STB plans rail hearing in N.D.
September 2, 2014
Harvest isn't quite on track for area farmers because of cool conditions. That might end up being a good thing because the rail system may not be able to accommodate all of this year's grain in addition to ever- increasing oil field products.
North Dakota Farmers Union President Mark Watne, Jamestown, said that his group, along with about two dozen others, have been battling this very subject for about eight months but as the saying goes in cow country, the manure is about to hit the fan.
The Surface Transportation Board announced Aug. 19, that it will hold a public field hearing Sept. 4 in Fargo, N.D., on the service problems in the U.S. rail network.
The hearing will be at 8 a.m. CDT, Sept. 4, at the Hilton Garden Inn, 4351 17th Avenue S.
There are two main issues farmers across the Dakotas, Montana and Minnesota struggle with in regard to rail shipment – added costs for transporting grain caused by a diminished availability of grain cars and a loss of value to their grain caused by longer-than-desired storage times.
Watne said that a cool, wet spring and less-hot-than-normal summer will mean a later harvest this year, and will buy farmers and the railroad a little time. The long-term solution is more rail infrastructure – more by-passes and extra track, which doesn't happen overnight. In the short term, NDFU and other groups are petitioning the Surface Transportation Board to accept complaints and comments from individual farmers. "Normally only shippers can file a complaint but we're attempting early on to get permission for producers to communicate directly with the STB," Watne said. The groups are hoping that individual letters from farmers will convince the STB of needed changes.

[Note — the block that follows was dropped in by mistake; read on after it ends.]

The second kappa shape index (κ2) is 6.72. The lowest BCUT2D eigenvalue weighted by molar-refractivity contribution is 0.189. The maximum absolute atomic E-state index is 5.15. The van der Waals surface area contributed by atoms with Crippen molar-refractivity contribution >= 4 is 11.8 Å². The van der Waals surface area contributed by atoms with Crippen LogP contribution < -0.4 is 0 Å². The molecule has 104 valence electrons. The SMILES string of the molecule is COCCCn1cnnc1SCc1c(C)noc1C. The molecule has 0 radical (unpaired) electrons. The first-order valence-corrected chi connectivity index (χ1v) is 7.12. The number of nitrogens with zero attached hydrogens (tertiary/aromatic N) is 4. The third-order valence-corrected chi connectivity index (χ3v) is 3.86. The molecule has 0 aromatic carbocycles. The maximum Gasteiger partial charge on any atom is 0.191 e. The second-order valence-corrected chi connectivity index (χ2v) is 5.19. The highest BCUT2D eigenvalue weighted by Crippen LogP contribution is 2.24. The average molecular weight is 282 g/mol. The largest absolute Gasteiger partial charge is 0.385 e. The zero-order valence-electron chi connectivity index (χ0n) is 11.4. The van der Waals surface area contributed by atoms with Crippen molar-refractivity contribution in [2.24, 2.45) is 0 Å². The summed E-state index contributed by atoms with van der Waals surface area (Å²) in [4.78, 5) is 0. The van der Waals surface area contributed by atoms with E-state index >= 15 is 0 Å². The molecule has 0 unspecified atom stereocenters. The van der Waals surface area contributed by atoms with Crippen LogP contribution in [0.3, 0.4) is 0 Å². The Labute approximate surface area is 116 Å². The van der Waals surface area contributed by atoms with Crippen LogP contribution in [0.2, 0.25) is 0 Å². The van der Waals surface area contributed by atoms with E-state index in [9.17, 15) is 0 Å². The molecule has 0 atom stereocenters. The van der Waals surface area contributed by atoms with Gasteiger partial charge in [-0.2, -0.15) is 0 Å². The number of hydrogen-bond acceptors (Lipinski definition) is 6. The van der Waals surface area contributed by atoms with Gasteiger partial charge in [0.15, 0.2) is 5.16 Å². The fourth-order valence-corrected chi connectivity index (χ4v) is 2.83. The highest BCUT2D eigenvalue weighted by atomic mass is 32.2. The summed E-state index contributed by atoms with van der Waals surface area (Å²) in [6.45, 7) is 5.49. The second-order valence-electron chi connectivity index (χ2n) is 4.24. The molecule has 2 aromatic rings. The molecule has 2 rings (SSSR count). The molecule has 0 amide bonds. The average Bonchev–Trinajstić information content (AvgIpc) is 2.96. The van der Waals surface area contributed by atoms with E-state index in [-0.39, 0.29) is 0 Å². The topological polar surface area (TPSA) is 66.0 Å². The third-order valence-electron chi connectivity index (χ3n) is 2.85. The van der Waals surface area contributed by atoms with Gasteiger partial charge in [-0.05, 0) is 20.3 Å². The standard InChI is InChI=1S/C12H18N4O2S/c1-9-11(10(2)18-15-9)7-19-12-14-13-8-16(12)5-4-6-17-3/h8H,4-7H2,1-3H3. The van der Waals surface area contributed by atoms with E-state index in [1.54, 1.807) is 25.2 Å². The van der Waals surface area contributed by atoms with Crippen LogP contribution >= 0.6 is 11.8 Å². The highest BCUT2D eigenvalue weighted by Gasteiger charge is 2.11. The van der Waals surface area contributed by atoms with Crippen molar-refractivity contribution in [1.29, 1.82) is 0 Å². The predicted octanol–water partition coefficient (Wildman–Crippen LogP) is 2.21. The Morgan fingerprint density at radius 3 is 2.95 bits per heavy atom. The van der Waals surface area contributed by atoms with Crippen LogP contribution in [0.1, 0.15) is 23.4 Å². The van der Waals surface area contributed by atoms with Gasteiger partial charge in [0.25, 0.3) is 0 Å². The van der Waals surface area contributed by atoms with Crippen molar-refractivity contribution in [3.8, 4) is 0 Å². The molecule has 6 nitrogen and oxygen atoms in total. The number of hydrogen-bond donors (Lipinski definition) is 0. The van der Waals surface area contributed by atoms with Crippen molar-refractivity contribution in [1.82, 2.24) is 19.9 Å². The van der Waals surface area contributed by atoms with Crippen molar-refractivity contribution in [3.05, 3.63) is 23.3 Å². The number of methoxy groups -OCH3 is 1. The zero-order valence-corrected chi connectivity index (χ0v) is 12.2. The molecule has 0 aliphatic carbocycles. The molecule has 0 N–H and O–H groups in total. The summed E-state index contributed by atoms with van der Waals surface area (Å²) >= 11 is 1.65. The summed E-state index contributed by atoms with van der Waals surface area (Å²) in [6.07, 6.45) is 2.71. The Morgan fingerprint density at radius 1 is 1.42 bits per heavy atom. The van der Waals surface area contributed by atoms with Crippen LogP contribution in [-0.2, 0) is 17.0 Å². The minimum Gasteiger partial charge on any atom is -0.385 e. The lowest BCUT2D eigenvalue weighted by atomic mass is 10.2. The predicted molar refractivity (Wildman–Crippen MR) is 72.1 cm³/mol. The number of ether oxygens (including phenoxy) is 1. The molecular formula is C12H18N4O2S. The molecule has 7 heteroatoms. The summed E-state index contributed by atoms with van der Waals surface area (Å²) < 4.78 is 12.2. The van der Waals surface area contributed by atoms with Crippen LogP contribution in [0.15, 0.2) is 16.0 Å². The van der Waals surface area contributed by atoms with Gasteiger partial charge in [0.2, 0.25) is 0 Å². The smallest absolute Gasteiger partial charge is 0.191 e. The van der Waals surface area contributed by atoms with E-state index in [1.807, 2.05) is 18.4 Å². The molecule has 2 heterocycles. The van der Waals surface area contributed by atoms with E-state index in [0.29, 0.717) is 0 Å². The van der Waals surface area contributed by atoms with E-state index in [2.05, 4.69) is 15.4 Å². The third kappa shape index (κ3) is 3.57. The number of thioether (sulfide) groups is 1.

Recommended Stories For You
Watne said Burlington Northern Santa Fe Railway and Canadian Pacific Railway Company have been allowed to "semi-reguate themselves" which led to "captive shippers" with no alternative but to wait for a rail car, he said. "In some respects they have a monopoly, we can't ship without extreme cost."
Over the past eight months, farm groups have worked with the largest railroads in the area, BNSF Railway Company and Canadian Pacific Railway Company, urging them to prioritize grain shipment equally with oil field products. "We have seen some improvement," Watne said. "To BNSF's credit they are attempting to increase train speed and are adding some double track so they can pass trains more readily.
"Currently BNSF has two-thousand cars delayed, and they are all grain cars. There are only so many cars, engines, horsepower that can go down the track at any given time. We are saying, in the ag industry, that it appears the railroads are giving preference to the oil industry."
Watne said his group urges equal treatment to all commodities – if 2,000 cars are delayed, there should be an equal percentage of oil and/or coal cars to grain cars.